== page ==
A few years after Girl Peace Scouts began, Col. Cossgrove started Fairy Scout troops for the younger girls. The Fairy Scouts wore uniforms of heavy white material with big sailor collars. Their leader was called a Fairy Scoutmistress and had as her symbol a wand which she used freely during ceremonies and when passing the Fairies for their tests. The Recruit Fairy Scout had to be able "to lace her boots, tell the time, and repeat the promise and Law." A Second Class Fairy Scout had only five tests - one "to know about the flags of her country" and another to be able to "put a stamp on a letter properly." The First Class Test was much longer and more difficult with special "health and beauty" exercises to do, the first and second verses of the National Anthem to learn, and to know the correct way to wash dishes. Connecting each of these three badges were special stories based on Maori legends which the Fairy scoutmistress told to her fairies.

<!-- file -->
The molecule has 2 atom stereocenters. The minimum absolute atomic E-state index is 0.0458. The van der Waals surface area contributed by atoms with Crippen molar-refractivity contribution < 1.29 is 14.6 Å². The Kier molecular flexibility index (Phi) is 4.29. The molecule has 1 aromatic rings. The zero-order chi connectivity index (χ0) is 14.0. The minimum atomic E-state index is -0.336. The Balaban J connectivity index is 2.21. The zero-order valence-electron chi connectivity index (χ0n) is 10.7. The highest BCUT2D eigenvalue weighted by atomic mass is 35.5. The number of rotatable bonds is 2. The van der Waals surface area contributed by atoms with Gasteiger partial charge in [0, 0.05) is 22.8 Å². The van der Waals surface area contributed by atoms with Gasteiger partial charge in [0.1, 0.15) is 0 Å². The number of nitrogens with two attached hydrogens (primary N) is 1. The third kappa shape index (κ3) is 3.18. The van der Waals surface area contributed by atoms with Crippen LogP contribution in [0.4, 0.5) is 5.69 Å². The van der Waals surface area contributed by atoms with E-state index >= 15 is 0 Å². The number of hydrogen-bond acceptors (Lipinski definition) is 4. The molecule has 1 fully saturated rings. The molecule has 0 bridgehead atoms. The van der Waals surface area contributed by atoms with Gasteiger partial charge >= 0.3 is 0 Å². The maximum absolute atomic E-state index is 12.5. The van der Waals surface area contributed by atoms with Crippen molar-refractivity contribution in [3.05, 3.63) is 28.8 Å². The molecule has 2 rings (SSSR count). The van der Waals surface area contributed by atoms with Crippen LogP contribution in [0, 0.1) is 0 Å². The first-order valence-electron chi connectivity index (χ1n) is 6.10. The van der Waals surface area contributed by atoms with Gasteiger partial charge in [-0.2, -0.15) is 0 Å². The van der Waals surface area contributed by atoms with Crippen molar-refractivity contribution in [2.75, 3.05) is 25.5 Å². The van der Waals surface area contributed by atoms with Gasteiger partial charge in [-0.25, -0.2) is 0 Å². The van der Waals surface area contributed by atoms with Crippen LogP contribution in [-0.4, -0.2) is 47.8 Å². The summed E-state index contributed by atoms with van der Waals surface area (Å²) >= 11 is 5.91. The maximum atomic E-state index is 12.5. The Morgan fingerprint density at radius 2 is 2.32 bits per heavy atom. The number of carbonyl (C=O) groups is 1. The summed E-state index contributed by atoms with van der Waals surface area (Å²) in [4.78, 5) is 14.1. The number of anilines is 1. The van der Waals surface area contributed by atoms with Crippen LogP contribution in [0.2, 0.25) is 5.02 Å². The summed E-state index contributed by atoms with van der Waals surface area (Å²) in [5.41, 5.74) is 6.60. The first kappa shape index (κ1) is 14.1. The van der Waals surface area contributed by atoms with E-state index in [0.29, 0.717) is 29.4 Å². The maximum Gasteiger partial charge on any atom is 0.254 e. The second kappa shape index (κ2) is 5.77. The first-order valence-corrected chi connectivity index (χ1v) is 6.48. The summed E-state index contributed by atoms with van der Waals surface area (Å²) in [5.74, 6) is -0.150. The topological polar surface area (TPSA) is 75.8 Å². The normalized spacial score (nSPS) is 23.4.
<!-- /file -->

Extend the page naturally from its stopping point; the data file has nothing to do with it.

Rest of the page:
In 1923 Girl Peace Scouts and Fairy Scouts respectively, changed their names to Girl Guides and Brownies. New Zealand was a founding members of WAGGGS.

In 1912 Lord Baden-Powell married Olave St. Clair Soames, who shared the same birthdate. Olave became the British Guides first Chief Commissioner and in 1918 became the World Chief Guide. 1n 1919 she was given a very special version of the highest Guiding award, the Silver Fish - hers was made out of gold and is the only one of it's kind. She travelled the world with her husband actively supporting Guiding and Scouting. Lord Baden-Powell died in 1941 and is buried at Nyeri in Kenya. On his gravestone is the "gone home" tracking sign.

Lady Baden-Powell promoted Guiding and Scouting until her death in 1977. She left this message to all Guides to be read at her memorial services around the world.

"No mourning as such - all rejoicing and happy rememberances and delight at my having completed my life - my prayer has been answered.

God give me work till the end of my life